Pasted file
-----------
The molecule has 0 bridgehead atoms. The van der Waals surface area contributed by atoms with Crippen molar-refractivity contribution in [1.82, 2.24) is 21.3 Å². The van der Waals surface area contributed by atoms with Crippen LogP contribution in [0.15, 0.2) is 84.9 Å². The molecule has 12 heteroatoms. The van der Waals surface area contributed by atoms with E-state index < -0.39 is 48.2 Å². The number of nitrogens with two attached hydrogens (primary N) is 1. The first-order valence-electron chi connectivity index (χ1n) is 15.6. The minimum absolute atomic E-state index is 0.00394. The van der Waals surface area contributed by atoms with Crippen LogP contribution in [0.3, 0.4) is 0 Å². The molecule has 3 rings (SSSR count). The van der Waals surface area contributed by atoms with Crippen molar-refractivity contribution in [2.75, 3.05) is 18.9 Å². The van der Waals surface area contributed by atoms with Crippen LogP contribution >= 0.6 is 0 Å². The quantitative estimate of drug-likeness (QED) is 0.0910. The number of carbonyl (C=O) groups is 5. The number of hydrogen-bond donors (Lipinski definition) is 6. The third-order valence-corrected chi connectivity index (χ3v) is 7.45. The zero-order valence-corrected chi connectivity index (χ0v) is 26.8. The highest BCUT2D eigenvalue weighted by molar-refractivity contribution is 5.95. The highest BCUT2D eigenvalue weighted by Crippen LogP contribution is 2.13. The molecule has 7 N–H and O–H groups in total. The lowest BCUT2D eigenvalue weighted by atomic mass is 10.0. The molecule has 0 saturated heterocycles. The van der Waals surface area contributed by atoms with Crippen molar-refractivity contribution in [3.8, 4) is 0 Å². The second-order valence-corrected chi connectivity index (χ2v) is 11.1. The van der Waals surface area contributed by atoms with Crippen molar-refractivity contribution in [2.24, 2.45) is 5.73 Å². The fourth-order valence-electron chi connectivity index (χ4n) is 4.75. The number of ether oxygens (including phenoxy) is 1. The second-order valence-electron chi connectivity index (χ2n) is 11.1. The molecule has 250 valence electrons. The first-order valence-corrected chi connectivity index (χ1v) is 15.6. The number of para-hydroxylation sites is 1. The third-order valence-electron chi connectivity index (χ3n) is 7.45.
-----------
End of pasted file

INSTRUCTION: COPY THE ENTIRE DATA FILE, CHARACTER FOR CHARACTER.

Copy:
The molecule has 0 bridgehead atoms. The van der Waals surface area contributed by atoms with Crippen molar-refractivity contribution in [1.82, 2.24) is 21.3 Å². The van der Waals surface area contributed by atoms with Crippen LogP contribution in [0.15, 0.2) is 84.9 Å². The molecule has 12 heteroatoms. The van der Waals surface area contributed by atoms with E-state index < -0.39 is 48.2 Å². The number of nitrogens with two attached hydrogens (primary N) is 1. The first-order valence-electron chi connectivity index (χ1n) is 15.6. The minimum absolute atomic E-state index is 0.00394. The van der Waals surface area contributed by atoms with Crippen LogP contribution in [0.3, 0.4) is 0 Å². The molecule has 3 rings (SSSR count). The van der Waals surface area contributed by atoms with Crippen molar-refractivity contribution in [2.75, 3.05) is 18.9 Å². The van der Waals surface area contributed by atoms with Crippen LogP contribution >= 0.6 is 0 Å². The quantitative estimate of drug-likeness (QED) is 0.0910. The number of carbonyl (C=O) groups is 5. The number of hydrogen-bond donors (Lipinski definition) is 6. The third-order valence-corrected chi connectivity index (χ3v) is 7.45. The zero-order valence-corrected chi connectivity index (χ0v) is 26.8. The highest BCUT2D eigenvalue weighted by molar-refractivity contribution is 5.95. The highest BCUT2D eigenvalue weighted by Crippen LogP contribution is 2.13. The molecule has 7 N–H and O–H groups in total. The lowest BCUT2D eigenvalue weighted by atomic mass is 10.0. The molecule has 0 saturated heterocycles. The van der Waals surface area contributed by atoms with Crippen molar-refractivity contribution in [3.8, 4) is 0 Å². The second-order valence-corrected chi connectivity index (χ2v) is 11.1. The van der Waals surface area contributed by atoms with Crippen molar-refractivity contribution in [2.24, 2.45) is 5.73 Å². The fourth-order valence-electron chi connectivity index (χ4n) is 4.75. The number of ether oxygens (including phenoxy) is 1. The second-order valence-electron chi connectivity index (χ2n) is 11.1. The molecule has 250 valence electrons. The first-order valence-corrected chi connectivity index (χ1v) is 15.6. The number of para-hydroxylation sites is 1. The third-order valence-electron chi connectivity index (χ3n) is 7.45.